19. R. Lim, L. Li, E. Yong, and N. Chew, “STAT-3 regulation of CXCR4 is necessary for the prenylflavonoid Icaritin to enhance mesenchymal stem cell proliferation, migration and osteogenic differentiation,” Biochimica et Biophysica Acta (BBA) - General Subjects, vol. 1862, no. 7, pp. 1680–1692, 2018. View at Publisher · View at Google Scholar
  20. A. Zhang, H. Wang, X. Fang, J. Yichun, and K. Weihong, “Effect of icaritin on proliferation and cytokine expression of human umbilical cord mesenchymal stem cells in vitro,” Traditional Chinese Drug Research & Clinical Pharmacology, vol. 28, no. 2, pp. 159–164, 2017. View at Google Scholar
  21. H. Wang, B. Pang, Y. Li, D. Zhu, T. Pang, and Y. Liu, “Dexamethasone has variable effects on mesenchymal stromal cells,” Cytotherapy, vol. 14, no. 4, pp. 423–430, 2012. View at Publisher · View at Google Scholar · View at Scopus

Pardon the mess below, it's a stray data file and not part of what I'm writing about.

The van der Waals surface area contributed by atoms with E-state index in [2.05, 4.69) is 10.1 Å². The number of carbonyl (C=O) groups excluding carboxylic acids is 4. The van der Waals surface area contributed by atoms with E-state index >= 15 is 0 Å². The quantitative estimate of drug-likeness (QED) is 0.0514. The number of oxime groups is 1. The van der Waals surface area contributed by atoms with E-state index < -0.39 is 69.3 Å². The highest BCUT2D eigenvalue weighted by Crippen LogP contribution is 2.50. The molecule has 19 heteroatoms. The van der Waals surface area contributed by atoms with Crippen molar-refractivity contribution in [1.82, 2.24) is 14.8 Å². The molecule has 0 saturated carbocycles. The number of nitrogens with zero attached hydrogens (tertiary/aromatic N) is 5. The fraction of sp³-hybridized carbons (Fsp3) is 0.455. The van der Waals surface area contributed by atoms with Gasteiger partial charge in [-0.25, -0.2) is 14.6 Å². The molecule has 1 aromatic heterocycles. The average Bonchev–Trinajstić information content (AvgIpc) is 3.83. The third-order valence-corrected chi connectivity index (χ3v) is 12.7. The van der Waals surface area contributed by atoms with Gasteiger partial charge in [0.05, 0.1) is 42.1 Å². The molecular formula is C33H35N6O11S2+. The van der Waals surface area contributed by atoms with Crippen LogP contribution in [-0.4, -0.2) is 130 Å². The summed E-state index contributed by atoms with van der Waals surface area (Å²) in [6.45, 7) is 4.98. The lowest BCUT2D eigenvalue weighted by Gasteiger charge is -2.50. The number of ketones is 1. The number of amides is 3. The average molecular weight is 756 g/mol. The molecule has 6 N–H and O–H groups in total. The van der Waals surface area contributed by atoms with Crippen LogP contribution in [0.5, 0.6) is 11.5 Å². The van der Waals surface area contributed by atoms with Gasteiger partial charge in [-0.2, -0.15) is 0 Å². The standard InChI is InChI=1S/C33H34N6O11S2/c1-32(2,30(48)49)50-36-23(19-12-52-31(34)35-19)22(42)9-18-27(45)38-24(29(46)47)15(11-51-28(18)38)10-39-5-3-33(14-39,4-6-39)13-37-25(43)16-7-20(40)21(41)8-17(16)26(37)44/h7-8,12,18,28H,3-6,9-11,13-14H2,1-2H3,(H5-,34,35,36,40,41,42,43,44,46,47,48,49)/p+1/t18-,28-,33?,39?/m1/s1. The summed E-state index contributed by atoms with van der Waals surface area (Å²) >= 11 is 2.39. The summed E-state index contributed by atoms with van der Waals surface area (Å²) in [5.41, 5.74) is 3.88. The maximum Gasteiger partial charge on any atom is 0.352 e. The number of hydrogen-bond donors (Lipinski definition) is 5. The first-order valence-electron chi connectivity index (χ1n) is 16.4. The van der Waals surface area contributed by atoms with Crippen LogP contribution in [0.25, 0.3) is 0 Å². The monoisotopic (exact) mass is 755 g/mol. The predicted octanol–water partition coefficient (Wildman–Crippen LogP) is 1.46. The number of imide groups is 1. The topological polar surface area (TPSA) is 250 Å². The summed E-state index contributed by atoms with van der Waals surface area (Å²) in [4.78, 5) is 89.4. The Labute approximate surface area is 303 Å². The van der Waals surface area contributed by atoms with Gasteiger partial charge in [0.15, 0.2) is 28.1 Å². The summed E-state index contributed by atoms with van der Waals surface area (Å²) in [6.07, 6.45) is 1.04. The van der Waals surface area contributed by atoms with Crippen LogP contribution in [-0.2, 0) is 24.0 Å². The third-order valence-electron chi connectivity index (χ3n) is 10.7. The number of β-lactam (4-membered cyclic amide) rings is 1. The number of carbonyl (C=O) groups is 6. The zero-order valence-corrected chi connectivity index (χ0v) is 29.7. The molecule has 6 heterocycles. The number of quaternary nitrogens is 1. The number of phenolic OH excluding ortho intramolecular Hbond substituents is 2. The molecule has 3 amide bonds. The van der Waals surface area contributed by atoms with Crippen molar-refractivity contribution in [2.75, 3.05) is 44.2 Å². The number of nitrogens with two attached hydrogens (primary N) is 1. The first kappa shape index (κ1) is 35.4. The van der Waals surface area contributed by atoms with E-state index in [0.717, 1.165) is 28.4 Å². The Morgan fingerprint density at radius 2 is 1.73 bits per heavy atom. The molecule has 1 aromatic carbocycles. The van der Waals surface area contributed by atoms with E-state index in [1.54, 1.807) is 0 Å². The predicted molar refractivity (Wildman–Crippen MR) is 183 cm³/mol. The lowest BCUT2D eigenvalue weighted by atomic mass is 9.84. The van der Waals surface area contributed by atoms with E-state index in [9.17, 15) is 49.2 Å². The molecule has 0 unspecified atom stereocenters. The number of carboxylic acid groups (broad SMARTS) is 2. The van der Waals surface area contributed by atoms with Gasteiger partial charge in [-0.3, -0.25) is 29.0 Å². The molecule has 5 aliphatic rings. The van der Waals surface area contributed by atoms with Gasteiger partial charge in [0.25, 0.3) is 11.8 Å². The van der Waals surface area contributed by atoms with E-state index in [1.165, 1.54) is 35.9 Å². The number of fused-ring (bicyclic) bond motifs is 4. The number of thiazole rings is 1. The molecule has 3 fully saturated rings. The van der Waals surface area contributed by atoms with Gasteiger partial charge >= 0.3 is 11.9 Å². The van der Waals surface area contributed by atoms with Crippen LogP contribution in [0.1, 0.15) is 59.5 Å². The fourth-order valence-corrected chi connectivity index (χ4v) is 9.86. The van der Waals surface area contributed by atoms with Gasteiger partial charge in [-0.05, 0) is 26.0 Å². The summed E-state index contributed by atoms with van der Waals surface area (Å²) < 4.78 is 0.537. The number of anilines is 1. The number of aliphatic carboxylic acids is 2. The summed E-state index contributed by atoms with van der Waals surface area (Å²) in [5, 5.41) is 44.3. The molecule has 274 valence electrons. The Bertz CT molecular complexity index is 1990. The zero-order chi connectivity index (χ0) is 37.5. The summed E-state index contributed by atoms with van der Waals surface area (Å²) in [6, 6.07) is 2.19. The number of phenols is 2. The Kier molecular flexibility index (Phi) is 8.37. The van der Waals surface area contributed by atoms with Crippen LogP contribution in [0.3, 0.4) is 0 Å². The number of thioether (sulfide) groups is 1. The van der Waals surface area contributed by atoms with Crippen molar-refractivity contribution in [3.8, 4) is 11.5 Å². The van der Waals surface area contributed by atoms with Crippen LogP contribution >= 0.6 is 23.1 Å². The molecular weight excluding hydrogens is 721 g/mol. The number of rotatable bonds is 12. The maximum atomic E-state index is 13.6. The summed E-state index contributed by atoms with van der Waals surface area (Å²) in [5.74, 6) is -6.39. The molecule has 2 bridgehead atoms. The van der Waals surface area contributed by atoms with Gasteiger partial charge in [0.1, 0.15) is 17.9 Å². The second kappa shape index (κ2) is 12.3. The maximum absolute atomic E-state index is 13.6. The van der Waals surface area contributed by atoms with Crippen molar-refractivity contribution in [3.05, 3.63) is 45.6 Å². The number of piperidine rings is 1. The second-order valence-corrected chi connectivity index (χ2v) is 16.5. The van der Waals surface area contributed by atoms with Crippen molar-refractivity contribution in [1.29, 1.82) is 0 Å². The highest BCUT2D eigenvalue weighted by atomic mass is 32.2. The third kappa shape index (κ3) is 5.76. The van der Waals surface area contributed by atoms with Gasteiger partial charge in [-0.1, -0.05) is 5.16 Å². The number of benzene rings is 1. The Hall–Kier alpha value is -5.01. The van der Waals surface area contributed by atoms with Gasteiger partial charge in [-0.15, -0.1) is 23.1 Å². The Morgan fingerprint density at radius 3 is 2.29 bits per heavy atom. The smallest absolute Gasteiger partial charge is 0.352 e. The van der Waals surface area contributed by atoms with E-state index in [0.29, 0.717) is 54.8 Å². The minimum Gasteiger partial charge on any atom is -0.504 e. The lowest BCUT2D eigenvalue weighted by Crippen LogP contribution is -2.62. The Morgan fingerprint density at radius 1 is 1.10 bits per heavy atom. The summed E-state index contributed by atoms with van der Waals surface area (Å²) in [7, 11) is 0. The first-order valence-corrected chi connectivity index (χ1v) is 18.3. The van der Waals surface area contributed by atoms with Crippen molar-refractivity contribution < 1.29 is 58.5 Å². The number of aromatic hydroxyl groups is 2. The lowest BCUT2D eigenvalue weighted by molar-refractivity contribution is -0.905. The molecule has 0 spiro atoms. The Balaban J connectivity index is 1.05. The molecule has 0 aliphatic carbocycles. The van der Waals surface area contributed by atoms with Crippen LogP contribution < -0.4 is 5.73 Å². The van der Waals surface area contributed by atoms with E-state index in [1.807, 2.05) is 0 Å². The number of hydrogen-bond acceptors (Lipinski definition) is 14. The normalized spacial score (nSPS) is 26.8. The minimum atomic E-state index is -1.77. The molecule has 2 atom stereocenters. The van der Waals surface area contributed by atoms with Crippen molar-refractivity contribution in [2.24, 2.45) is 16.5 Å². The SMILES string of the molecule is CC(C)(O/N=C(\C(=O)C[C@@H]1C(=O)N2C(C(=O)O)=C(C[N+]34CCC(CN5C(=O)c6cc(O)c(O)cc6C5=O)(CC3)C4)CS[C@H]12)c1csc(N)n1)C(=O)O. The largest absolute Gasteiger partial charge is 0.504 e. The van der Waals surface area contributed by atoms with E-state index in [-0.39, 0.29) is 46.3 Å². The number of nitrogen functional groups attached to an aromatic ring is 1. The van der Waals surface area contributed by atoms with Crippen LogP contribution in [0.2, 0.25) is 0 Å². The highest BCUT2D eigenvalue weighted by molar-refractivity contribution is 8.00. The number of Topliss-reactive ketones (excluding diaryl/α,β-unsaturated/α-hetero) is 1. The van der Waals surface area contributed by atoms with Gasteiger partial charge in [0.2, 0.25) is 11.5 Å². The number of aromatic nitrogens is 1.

22. H. Wang, T. Zhao, F. Xu et al., “How important is differentiation in the therapeutic effect of mesenchymal stromal cells in liver disease?” Cytotherapy, vol. 16, no. 3, pp. 309–318, 2014. View at Publisher · View at Google Scholar · View at Scopus
  23. J. Liu, G. Pan, T. Liang, and P. Huang, “HGF/c-met signaling mediated mesenchymal stem cell-induced liver recovery in intestinal ischemia reperfusion model,” International Journal of Medical Sciences, vol. 11, no. 6, pp. 626–633, 2014. View at Publisher · View at Google Scholar · View at Scopus
  24. W. W. Zomerman, S. L. Plasschaert, S. H. Diks et al., “Exogenous HGF bypasses the effects of ErbB Inhibition on tumor cell viability in medulloblastoma cell lines,” PLoS ONE, vol. 10, no. 10, Article ID e0141381, 2015. View at Publisher · View at Google Scholar
  25. H. Gershon, R. Ghirlando, S. B. Guttman, and A. Minsky, “Mode of formation and structural features of DNA-cationic liposome complexes used for transfection,” Biochemistry, vol. 32, no. 28, pp. 7143–7151, 2002. View at Publisher · View at Google Scholar